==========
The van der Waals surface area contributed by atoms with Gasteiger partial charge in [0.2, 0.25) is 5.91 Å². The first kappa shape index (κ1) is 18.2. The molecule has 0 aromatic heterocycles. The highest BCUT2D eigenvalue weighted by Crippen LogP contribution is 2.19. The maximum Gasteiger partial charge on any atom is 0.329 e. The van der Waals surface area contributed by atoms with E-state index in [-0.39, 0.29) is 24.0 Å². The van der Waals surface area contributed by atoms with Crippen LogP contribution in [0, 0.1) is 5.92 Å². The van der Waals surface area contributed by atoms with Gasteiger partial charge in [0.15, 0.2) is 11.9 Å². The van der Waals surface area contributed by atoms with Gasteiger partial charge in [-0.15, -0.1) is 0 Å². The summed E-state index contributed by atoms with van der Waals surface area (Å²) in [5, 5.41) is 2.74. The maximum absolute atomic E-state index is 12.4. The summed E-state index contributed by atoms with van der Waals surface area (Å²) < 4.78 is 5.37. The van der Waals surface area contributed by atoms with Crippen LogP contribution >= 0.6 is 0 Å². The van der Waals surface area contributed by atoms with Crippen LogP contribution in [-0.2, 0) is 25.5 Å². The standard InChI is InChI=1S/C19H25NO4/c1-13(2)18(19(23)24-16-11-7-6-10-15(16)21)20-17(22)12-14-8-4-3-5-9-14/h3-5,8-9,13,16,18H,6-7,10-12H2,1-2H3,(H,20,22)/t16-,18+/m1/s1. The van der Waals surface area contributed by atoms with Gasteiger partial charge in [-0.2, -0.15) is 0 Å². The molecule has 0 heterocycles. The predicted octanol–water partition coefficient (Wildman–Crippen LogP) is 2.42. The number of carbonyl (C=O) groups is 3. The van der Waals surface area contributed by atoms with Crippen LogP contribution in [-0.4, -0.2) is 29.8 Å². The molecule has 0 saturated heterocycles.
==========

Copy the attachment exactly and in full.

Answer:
The van der Waals surface area contributed by atoms with Gasteiger partial charge in [0.2, 0.25) is 5.91 Å². The first kappa shape index (κ1) is 18.2. The molecule has 0 aromatic heterocycles. The highest BCUT2D eigenvalue weighted by Crippen LogP contribution is 2.19. The maximum Gasteiger partial charge on any atom is 0.329 e. The van der Waals surface area contributed by atoms with E-state index in [-0.39, 0.29) is 24.0 Å². The van der Waals surface area contributed by atoms with Crippen LogP contribution in [0, 0.1) is 5.92 Å². The van der Waals surface area contributed by atoms with Gasteiger partial charge in [0.15, 0.2) is 11.9 Å². The van der Waals surface area contributed by atoms with Gasteiger partial charge in [-0.15, -0.1) is 0 Å². The summed E-state index contributed by atoms with van der Waals surface area (Å²) in [5, 5.41) is 2.74. The maximum absolute atomic E-state index is 12.4. The summed E-state index contributed by atoms with van der Waals surface area (Å²) < 4.78 is 5.37. The van der Waals surface area contributed by atoms with Crippen LogP contribution >= 0.6 is 0 Å². The van der Waals surface area contributed by atoms with Crippen LogP contribution in [-0.2, 0) is 25.5 Å². The standard InChI is InChI=1S/C19H25NO4/c1-13(2)18(19(23)24-16-11-7-6-10-15(16)21)20-17(22)12-14-8-4-3-5-9-14/h3-5,8-9,13,16,18H,6-7,10-12H2,1-2H3,(H,20,22)/t16-,18+/m1/s1. The van der Waals surface area contributed by atoms with Gasteiger partial charge in [-0.2, -0.15) is 0 Å². The molecule has 0 heterocycles. The predicted octanol–water partition coefficient (Wildman–Crippen LogP) is 2.42. The number of carbonyl (C=O) groups is 3. The van der Waals surface area contributed by atoms with Crippen LogP contribution in [-0.4, -0.2) is 29.8 Å². The molecule has 0 saturated heterocycles.